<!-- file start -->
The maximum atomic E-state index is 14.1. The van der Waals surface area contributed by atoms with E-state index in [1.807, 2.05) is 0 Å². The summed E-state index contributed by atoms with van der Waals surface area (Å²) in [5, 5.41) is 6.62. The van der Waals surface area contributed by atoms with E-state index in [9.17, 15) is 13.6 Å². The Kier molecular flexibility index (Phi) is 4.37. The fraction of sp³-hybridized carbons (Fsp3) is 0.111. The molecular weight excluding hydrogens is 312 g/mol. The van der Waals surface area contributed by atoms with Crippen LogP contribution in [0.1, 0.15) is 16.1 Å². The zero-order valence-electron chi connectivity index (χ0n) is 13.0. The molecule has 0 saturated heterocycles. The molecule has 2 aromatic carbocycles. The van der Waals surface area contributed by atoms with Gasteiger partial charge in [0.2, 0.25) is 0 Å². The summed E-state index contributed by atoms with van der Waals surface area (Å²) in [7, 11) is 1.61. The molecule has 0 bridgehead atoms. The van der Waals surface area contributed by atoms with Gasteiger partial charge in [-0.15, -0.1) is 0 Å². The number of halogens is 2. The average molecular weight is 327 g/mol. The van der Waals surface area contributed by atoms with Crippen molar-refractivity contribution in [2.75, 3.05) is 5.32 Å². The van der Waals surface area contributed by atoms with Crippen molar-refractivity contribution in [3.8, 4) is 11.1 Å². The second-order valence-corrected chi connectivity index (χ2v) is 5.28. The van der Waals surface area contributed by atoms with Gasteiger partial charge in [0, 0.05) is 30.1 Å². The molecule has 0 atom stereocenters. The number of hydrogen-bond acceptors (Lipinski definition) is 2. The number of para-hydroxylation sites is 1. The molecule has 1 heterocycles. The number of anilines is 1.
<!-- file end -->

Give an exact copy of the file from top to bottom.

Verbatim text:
The maximum atomic E-state index is 14.1. The van der Waals surface area contributed by atoms with E-state index in [1.807, 2.05) is 0 Å². The summed E-state index contributed by atoms with van der Waals surface area (Å²) in [5, 5.41) is 6.62. The van der Waals surface area contributed by atoms with E-state index in [9.17, 15) is 13.6 Å². The Kier molecular flexibility index (Phi) is 4.37. The fraction of sp³-hybridized carbons (Fsp3) is 0.111. The molecular weight excluding hydrogens is 312 g/mol. The van der Waals surface area contributed by atoms with Crippen LogP contribution in [0.1, 0.15) is 16.1 Å². The zero-order valence-electron chi connectivity index (χ0n) is 13.0. The molecule has 0 saturated heterocycles. The molecule has 2 aromatic carbocycles. The van der Waals surface area contributed by atoms with Gasteiger partial charge in [0.2, 0.25) is 0 Å². The summed E-state index contributed by atoms with van der Waals surface area (Å²) in [7, 11) is 1.61. The molecule has 0 bridgehead atoms. The van der Waals surface area contributed by atoms with Gasteiger partial charge in [-0.15, -0.1) is 0 Å². The number of halogens is 2. The average molecular weight is 327 g/mol. The van der Waals surface area contributed by atoms with Crippen molar-refractivity contribution in [2.75, 3.05) is 5.32 Å². The van der Waals surface area contributed by atoms with Crippen molar-refractivity contribution in [3.8, 4) is 11.1 Å². The second-order valence-corrected chi connectivity index (χ2v) is 5.28. The van der Waals surface area contributed by atoms with Gasteiger partial charge in [0, 0.05) is 30.1 Å². The molecule has 0 atom stereocenters. The number of hydrogen-bond acceptors (Lipinski definition) is 2. The number of para-hydroxylation sites is 1. The molecule has 1 heterocycles. The number of anilines is 1.